Monday, July 30, 2012

Solomon & Shimei (part 2 of 3)

Solomon, at what seems like the first opportunity to do so, does indeed deal with Shimei.  Immediately after reading about Joab’s execution, we find that “Next the king summoned Shimei and told him, ‘Build yourself a house in Jerusalem and live there---but you may not leave there to go anywhere!  If you ever do leave and cross the Kidron Valley, know for sure that you will certainly die!  You will be responsible for your own death!’” (1 Kings 2:36-37)  Interestingly, Solomon puts the onus on Shimei for his own welfare and survival.  It almost seems as if Solomon is reluctant to carry out his father’s orders against Shimei.  So mercifully, as would befit a peaceful man, Solomon converts Jerusalem into something akin to Shimei’s personal city of refuge (though he had not killed anyone).  As long as Shimei stays in Jerusalem, no harm will come to him. 

Shimei responds as we might expect, especially in the wake of Solomon having had his own brother executed, along with the general of Israel’s army.  He says, “My master the king’s proposal is acceptable.  Your servant will do as you say” (2:38a).  This is followed by a note that informs us that “Shimei lived in Jerusalem for a long time” (2:38b).  That period of time, we quickly learn, was three years (2:39).  Shimei’s response to Solomon’s proposition reminds us of his response to the returning David.  In that situation, he had said, “Don’t think badly of me, my lord, and don’t recall the sin of your servant on the day when you, my lord the king, left Jerusalem!  Please don’t call it to mind!  For I, your servant, know that I sinned, and I have come today as the first of all the house of Joseph to come down to meet my lord the king” (2 Samuel 19:19-20).  David’s recorded response to Shimei was “You won’t die” (19:23). 

Shimei, above all things, seems to have been willing to follow kingly authority, as evidenced by his words that demonstrated support of an Absalom that had peacefully (and justifiably) taken the throne of Israel, of a David that was returning to the seat of power, and of a Solomon that was now seated as Israel’s king.  Solomon’s knowledge of David’s two encounters with Shimei, the fact that he had probably been a loyal subject of David, and the lingering promise by David that Shimei would not die in relation to the events related to Absalom, likely account for Solomon’s reluctance to deal harshly with Shimei.  In fact, what we can see is that Solomon constructs an entirely new basis for his dealings with Shimei, seemingly unrelated to what has gone on before.  Solomon strikes a deal with Shimei in relation to not leaving Jerusalem.  If he were to leave Jerusalem, it is then that he would die; and his death would be for that reason alone.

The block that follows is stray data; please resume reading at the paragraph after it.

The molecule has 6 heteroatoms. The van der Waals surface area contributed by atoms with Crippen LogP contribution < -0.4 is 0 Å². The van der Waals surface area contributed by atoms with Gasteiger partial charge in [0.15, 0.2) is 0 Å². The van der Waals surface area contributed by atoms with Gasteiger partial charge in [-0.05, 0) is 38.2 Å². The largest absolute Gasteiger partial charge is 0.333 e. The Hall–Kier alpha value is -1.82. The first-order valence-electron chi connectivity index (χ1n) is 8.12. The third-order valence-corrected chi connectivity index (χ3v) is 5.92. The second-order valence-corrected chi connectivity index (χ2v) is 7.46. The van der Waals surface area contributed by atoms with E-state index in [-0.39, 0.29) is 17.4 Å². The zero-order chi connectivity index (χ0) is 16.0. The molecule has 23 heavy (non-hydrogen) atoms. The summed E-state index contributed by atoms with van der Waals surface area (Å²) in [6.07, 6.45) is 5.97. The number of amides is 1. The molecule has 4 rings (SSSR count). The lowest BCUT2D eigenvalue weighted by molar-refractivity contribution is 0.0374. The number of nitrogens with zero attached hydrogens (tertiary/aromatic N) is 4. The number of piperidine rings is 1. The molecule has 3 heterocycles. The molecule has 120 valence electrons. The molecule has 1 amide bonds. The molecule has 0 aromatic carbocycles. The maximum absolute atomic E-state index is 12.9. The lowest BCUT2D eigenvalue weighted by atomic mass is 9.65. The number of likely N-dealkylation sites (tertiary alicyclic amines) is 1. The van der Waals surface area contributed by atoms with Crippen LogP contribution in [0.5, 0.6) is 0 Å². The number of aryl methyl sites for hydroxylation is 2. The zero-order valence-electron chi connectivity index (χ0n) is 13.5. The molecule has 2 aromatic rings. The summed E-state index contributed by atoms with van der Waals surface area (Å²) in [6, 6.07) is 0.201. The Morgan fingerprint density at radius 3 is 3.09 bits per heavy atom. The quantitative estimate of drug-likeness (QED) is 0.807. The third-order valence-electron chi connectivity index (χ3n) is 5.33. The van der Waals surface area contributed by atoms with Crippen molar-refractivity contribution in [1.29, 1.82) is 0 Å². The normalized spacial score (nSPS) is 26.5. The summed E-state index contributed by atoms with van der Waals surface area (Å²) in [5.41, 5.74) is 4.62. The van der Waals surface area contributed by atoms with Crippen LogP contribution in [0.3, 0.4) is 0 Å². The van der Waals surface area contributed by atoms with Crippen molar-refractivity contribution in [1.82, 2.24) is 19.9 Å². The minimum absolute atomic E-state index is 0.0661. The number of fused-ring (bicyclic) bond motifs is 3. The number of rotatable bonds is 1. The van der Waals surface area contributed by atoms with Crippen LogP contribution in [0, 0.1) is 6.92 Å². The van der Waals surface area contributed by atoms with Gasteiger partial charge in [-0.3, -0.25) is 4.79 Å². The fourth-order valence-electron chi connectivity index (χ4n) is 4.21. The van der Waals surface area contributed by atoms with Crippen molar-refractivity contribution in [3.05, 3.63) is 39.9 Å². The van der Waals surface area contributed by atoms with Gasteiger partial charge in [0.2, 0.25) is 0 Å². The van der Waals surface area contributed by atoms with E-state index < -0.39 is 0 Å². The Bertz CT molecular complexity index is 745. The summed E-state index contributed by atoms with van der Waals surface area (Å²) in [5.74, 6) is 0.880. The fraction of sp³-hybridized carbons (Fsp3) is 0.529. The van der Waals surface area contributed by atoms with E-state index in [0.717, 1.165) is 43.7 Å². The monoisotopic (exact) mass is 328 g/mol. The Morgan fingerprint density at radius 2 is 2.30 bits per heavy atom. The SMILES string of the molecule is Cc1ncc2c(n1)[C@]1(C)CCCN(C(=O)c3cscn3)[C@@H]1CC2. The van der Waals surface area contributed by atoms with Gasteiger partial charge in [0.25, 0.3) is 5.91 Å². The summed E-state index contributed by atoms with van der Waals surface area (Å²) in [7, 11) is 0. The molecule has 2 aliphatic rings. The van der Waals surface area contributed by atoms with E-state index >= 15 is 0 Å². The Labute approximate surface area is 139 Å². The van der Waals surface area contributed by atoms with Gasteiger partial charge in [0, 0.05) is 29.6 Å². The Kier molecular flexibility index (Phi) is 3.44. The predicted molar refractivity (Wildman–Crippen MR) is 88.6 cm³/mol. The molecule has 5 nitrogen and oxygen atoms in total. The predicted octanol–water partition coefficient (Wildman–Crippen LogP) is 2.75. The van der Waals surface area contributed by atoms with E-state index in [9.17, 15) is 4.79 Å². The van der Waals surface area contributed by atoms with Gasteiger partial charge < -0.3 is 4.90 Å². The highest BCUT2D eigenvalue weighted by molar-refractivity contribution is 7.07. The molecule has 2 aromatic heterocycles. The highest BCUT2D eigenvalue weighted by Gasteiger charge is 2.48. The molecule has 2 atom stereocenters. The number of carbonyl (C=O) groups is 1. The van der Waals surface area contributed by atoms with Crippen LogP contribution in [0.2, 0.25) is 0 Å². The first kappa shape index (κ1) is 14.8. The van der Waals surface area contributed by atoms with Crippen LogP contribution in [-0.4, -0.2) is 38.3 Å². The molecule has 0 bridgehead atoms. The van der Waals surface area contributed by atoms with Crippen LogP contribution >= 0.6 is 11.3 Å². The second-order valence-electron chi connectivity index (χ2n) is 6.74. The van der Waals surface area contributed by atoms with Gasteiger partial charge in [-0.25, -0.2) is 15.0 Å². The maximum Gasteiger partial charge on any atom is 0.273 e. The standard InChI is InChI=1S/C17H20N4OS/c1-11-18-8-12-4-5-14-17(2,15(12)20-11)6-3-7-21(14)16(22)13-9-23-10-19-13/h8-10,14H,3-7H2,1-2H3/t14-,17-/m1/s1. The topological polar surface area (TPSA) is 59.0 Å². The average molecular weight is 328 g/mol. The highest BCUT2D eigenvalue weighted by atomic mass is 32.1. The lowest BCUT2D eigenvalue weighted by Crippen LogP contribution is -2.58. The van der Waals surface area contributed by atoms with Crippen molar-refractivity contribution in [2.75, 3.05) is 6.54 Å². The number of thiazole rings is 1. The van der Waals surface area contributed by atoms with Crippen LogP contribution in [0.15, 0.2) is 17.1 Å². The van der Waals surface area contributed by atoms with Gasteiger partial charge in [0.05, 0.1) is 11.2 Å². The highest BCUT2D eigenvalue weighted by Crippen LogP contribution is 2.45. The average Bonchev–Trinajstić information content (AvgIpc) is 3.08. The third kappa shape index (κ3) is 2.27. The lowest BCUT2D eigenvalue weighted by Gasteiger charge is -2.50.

Three years after this agreement is struck, two of Shimei’s servants ran away.  “So Shimei got up, saddled his donkey, and went to… find his servants” (2:40a).  To accomplish this, he left Jerusalem.  He left what was his city of refuge.  “When Solomon was told that Shimei had gone from Jerusalem… and had then returned, the king summoned Shimei and said to him, ‘You will recall that I made you take an oath by the Lord, and I solemnly warned you, “If you ever leave and go anywhere, know for sure that you will certainly die.”  You said to me, “The proposal is acceptable; I agree to it.”  Why then have you broken the oath you made before the Lord and disobeyed the order I gave you?’” (2:41-43)  As we can see, Solomon is keeping his dealings with Shimei completely within the context of the oath between he and Shimei.  Though Solomon only entered into an agreement with Shimei because of David’s desire to see Shimei killed, Shimei’s physical fate is not bound up with his “mistreatment” of David.  In effect, Solomon is demonstrating that Shimei has sinned against him, in willful violation of their covenant, and is therefore deserving of an agreed upon sentence of death owing to that violation, and nothing more. 

Though Solomon does add “You are well aware of the way you mistreated my father David” (2:44a), he adds that “The Lord will punish you for what you did” (2:44b).  With these words, Solomon indicates a personal disinterest in what had taken place between Shimei and David, leaving God to arbitrate that case.  He then goes on to say, in further reinforcement of the idea that the judgment that is about to be passed has to do with him and him alone (unrelated to David), that “King Solomon will be empowered” (2:45a).  With that, Solomon, reflecting on the covenantal promise made to David in specific and initial reference to him (Solomon), says “David’s dynasty will endure permanently before the Lord” (2:45b).  The very fact of his rule was evidence of that empowerment, and that in him, the promise to David was established.  Solomon did not need Davidic sanction to thusly deal with Shimei; and indeed, the author of this history goes on to write, “So Solomon,” after ordering Shimei’s execution, “took firm control of the kingdom” (2:46b).    

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